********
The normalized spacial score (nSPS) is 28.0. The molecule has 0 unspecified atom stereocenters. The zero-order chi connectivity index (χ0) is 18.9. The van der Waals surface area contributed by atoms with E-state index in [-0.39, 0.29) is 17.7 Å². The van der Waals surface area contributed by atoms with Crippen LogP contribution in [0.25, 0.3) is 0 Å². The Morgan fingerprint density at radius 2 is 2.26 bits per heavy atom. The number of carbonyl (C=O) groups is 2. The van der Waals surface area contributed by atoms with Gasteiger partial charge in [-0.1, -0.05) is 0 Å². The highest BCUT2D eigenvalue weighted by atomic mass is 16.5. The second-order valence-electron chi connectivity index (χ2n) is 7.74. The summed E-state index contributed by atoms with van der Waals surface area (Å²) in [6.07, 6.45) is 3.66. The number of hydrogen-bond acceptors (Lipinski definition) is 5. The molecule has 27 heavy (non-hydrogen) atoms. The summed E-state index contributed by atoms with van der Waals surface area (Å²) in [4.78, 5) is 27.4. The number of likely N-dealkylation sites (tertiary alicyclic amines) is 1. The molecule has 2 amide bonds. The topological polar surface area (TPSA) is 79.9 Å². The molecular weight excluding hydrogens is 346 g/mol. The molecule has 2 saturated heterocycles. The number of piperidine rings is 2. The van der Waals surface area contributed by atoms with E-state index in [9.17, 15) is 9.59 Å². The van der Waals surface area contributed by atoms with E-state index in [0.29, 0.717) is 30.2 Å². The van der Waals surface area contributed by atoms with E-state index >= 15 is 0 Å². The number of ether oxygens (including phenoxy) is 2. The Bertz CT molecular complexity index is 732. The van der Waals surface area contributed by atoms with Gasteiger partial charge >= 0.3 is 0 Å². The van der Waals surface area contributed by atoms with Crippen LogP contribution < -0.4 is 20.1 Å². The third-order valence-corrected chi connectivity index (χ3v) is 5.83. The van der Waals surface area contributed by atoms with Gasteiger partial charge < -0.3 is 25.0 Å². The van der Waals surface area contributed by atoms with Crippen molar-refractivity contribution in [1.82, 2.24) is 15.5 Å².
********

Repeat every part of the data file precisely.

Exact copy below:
The normalized spacial score (nSPS) is 28.0. The molecule has 0 unspecified atom stereocenters. The zero-order chi connectivity index (χ0) is 18.9. The van der Waals surface area contributed by atoms with E-state index in [-0.39, 0.29) is 17.7 Å². The van der Waals surface area contributed by atoms with Crippen LogP contribution in [0.25, 0.3) is 0 Å². The Morgan fingerprint density at radius 2 is 2.26 bits per heavy atom. The number of carbonyl (C=O) groups is 2. The van der Waals surface area contributed by atoms with Gasteiger partial charge in [-0.1, -0.05) is 0 Å². The highest BCUT2D eigenvalue weighted by atomic mass is 16.5. The second-order valence-electron chi connectivity index (χ2n) is 7.74. The summed E-state index contributed by atoms with van der Waals surface area (Å²) in [6.07, 6.45) is 3.66. The number of hydrogen-bond acceptors (Lipinski definition) is 5. The molecule has 27 heavy (non-hydrogen) atoms. The summed E-state index contributed by atoms with van der Waals surface area (Å²) in [4.78, 5) is 27.4. The number of likely N-dealkylation sites (tertiary alicyclic amines) is 1. The molecule has 2 amide bonds. The topological polar surface area (TPSA) is 79.9 Å². The molecular weight excluding hydrogens is 346 g/mol. The molecule has 2 saturated heterocycles. The number of piperidine rings is 2. The van der Waals surface area contributed by atoms with E-state index in [9.17, 15) is 9.59 Å². The van der Waals surface area contributed by atoms with E-state index in [0.29, 0.717) is 30.2 Å². The van der Waals surface area contributed by atoms with E-state index >= 15 is 0 Å². The number of ether oxygens (including phenoxy) is 2. The Bertz CT molecular complexity index is 732. The van der Waals surface area contributed by atoms with Gasteiger partial charge >= 0.3 is 0 Å². The van der Waals surface area contributed by atoms with Crippen LogP contribution < -0.4 is 20.1 Å². The third-order valence-corrected chi connectivity index (χ3v) is 5.83. The van der Waals surface area contributed by atoms with Gasteiger partial charge < -0.3 is 25.0 Å². The van der Waals surface area contributed by atoms with Crippen molar-refractivity contribution in [1.82, 2.24) is 15.5 Å².